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Wednesday 11 January 2012

Weekly Wine: Something Old, Something New

New Year means New Year's Resolutions. I know you're probably still hungover from Christmas, but now is a great time to resolve to try and make different wine choices instead of going for the same-olds: not only are you full of New Year fervour, but there's also a ton of wine sales on crying out for some of your pennies.

I've harped on about 'trying something different' before (ahem, okay, a lot), but sometimes it's hard to know where to begin. My advice is: start with what you like, and work from there. Here are a few popular names, along with an idea of where to go to find something similar.


Beautiful, classic Sancerre. Zingy sauvignon, refreshing and mineral and oh so sophisticated. The downside is its also often oh so pricey. The trick is knowing the lie of the land: the Sancerre "appellation" (legal area of vineyards) in the Loire region is bordered/a stone's throw away from some lesser-known appellations that produce similarly smashing vino but aren't able to pile as many pounds onto the pricetag.

One of my favourites of these is Menetou-Salon. You'll find it in most wine shops, but one that I'm keen on is by Domain du Manay from Majestic. It's £9.99 if you buy 2 bottles. Yes, some Sancerres sell for not much more than that, but I'd say this beats Sancerres that are much further towards the pricier end of the scale.

White Burgundy

If you're a fan of the creamy Burgs that you can easily spend over a tenner on (and which don't seem to last more than five minutes in our house), it can be an expensive habit. Keep your peepers peeled for something that has been carefully aged in oak from a reputable New World producer (I'd tend to veer well away from big brand names).

I've been a fan of Wither Hills in New Zealand for ages - their Marlborough Sauvignon is to die for - and they have a very French philosophy that focusses on getting the wine's character from the terroir (vineyard conditions) rather than just during the production process. The Wither Hills Chardonnay has minerality, as well as citrus and stone fruit character, which is more akin to a Burg than the tropical chardonnays you get in Aus, plus it has a very delicate use of oak that make this pretty special for £9.99. You can grab a bottle from Ocado.


We love a good sweetie with dessert, but the popular ones tend to dominate the market and can be cheeky with what they charge. Sauternes is one of the best-known names and worst culprits.

Like Sancerre, you've got to do a wee bit of geography homework on this one: just across the river from Sauternes is the tiny appellation Sainte Croix du Mont, and they make delicious, delicate sweeties that work well with a whole range of puds (just take your pic from the Domestic Sluttery archives!) You can buy Chateau La Grave from this region from The Wine Society for £9.50 for a (full) bottle, which is less than what you'd pay for just a half-bottle of most Sauternes.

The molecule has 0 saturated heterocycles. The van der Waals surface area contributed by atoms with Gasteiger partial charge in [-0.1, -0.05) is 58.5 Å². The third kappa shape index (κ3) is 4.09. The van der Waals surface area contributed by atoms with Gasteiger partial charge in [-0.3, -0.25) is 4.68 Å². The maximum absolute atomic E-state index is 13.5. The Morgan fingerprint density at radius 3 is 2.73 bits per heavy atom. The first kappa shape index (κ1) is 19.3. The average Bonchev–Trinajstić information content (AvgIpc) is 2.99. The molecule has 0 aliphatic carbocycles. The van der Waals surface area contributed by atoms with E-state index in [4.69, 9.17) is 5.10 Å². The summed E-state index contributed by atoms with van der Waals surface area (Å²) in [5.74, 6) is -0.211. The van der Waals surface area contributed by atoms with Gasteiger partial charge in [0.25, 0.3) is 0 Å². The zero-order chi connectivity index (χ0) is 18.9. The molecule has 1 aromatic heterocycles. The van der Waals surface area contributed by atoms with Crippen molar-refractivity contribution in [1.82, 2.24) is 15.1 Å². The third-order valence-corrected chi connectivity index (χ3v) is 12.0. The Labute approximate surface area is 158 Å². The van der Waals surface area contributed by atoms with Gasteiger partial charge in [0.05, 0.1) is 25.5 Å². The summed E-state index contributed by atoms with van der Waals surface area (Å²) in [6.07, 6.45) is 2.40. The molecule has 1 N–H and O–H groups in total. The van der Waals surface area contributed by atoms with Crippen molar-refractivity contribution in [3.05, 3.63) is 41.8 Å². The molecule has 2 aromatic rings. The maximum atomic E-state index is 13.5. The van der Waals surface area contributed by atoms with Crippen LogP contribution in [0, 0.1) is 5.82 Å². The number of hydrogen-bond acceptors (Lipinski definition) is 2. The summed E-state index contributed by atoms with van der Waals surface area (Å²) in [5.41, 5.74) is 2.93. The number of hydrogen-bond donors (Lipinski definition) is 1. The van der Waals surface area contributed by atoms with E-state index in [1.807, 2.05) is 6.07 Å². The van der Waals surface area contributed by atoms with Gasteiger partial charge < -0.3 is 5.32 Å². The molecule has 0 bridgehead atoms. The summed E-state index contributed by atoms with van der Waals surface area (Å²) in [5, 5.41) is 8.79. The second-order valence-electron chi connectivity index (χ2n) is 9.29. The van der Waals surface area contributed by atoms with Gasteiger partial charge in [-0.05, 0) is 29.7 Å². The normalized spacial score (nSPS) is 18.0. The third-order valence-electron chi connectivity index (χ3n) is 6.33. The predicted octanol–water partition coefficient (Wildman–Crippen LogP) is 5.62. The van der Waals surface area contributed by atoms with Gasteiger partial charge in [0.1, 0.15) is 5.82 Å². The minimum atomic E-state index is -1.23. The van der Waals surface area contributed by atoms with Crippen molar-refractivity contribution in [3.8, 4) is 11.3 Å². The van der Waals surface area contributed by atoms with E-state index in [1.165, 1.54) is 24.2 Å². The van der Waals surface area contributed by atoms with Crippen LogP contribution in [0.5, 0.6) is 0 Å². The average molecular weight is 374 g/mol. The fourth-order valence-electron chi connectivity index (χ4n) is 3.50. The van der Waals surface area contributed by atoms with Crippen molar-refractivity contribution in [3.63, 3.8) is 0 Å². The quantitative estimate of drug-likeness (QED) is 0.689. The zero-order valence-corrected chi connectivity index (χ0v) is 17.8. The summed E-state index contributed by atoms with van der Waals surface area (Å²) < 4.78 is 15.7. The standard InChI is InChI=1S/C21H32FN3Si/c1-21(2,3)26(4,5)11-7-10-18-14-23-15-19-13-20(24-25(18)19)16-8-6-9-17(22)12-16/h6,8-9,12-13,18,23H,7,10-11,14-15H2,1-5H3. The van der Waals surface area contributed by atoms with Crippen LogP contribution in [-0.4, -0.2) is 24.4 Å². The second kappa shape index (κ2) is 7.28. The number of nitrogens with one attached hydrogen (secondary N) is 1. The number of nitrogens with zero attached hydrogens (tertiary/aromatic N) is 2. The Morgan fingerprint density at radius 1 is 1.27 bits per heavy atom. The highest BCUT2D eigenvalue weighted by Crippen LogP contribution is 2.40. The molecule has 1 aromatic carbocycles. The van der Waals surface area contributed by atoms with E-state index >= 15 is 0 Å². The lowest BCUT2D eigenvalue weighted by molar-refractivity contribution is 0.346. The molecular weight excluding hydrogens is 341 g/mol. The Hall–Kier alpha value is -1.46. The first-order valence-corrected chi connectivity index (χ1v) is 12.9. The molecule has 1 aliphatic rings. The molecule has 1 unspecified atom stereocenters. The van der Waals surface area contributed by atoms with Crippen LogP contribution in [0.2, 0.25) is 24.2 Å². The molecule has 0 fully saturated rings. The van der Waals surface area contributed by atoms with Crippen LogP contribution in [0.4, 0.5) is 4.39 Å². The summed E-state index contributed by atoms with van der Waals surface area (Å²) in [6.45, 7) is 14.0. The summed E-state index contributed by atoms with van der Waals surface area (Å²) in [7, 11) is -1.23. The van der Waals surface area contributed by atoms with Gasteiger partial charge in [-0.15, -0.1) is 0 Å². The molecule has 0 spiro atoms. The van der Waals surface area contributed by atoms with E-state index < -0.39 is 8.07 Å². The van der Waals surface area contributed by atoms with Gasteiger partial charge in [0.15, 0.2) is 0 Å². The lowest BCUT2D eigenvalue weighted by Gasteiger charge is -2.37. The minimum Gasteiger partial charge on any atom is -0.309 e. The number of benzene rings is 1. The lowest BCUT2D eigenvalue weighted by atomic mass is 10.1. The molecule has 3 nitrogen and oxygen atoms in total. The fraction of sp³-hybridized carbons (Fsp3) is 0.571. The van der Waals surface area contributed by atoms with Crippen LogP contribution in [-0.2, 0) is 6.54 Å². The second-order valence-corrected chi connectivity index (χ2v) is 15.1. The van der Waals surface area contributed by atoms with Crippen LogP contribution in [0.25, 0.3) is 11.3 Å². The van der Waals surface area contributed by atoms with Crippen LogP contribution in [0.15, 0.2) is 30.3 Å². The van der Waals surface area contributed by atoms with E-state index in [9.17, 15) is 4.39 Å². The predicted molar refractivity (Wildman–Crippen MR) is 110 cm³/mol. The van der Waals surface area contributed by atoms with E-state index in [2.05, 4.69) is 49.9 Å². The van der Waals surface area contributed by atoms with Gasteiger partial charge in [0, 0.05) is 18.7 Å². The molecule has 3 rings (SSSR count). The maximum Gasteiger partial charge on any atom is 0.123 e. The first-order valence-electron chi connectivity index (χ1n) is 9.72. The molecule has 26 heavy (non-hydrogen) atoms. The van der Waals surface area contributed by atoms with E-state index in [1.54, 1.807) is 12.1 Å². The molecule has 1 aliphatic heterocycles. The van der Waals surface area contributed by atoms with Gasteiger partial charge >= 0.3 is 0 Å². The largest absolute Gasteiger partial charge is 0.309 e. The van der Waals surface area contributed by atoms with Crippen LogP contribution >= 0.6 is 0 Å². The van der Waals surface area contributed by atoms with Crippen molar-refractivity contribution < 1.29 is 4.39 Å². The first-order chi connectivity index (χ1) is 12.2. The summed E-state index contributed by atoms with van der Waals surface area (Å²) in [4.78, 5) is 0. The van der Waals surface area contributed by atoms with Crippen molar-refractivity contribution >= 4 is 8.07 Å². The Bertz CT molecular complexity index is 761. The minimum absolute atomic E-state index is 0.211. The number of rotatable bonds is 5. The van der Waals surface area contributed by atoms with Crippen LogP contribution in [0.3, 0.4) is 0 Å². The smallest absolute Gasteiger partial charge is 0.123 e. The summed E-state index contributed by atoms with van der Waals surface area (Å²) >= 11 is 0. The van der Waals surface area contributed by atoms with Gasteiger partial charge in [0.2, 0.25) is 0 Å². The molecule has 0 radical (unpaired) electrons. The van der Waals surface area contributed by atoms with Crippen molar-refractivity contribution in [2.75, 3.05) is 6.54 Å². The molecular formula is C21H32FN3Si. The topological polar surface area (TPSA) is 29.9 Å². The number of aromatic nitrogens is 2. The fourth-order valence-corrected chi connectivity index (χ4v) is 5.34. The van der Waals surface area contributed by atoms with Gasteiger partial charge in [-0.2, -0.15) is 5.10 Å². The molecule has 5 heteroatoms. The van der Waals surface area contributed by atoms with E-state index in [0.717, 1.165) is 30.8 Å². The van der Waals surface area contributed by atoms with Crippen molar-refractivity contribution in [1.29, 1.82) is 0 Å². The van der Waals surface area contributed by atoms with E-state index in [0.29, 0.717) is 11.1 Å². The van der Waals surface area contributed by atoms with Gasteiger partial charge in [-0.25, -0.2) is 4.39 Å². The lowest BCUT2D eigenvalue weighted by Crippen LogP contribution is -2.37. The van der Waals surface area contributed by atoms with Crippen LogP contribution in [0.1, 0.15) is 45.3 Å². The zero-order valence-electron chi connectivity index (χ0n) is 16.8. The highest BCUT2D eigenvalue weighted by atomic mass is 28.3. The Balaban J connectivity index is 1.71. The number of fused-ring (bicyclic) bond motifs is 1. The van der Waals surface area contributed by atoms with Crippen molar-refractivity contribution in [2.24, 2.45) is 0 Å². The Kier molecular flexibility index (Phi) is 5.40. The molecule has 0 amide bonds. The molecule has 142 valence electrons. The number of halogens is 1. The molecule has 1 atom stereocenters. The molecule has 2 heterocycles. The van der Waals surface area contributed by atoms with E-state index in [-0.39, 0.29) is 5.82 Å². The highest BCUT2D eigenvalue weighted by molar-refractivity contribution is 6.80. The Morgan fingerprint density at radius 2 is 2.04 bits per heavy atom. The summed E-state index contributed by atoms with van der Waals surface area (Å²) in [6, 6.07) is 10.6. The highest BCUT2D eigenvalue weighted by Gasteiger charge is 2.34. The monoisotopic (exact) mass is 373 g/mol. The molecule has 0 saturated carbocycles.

Pretty much everyone loves this, right? Smooth, mellow, red fruits and delicate spice from time in oak: it's a classic for a reason, and the perfect food wine. But - as I've babbled about before - there's all the labelling: Crianza, Reserva, and with these classifications come added brownie points that mean you have to pay a little bit more too. Budget-wise, good Rioja isn't always an every-day treat any more.

So break it down: what makes Rioja great? The grape - generally Tempranillo in the majority - and the fact that Rioja is one of Spain's best, classified regions of production. A quick look nearby can find hidden treasures: Ribera Del Duero is fantastic, comparitively young wine-producing region not a million miles from Rioja (though not exactly next door).

The region hasn't had as long to build a reputation, but even Tesco is on the ball: their Finest Altos de Tamaron Ribera Del Duero Tempranillo is currently £34.20 per six, which is something daft like £5.70 a bottle. That's around half what you'd pay for a decent Rioja, and well worth a try.


Ah, Claret. Our go-to when we want something a bit spesh. Yeah, you can get some decent ones for £7-9 a bottle, but we'd probably spend almost double that for real quality. If you've pushed the boat out at Christmas you might want to be a bit savvier, so look for that same smooth, balanced quality elsewhere.

Again, 'terroir' is where its at in Bordeaux, but it's also important to note the grapes (Cabernet Sauvignon for power and acidity, Merlot for fruity softness) and the production (most of the good ones see some oak, so they can mellow over time and become more complex).

The Left-Bank of Bordeaux is where Cabernet Sauvignon dominates, and you'll find delicious blackcurrant and cedary goodness. Argentinian producers Catena make a Cabernet Sauvignon much more in line with these classic characteristics, but it's only the equivalent £11.50 a bottle (a case of six is £68.99) from Eclectic Tastes.

What new wines have you discovered recently? Tell us in the comments, or pop over to our Twitter or Facebook pages for a natter.

(Image by Keith Williamson)

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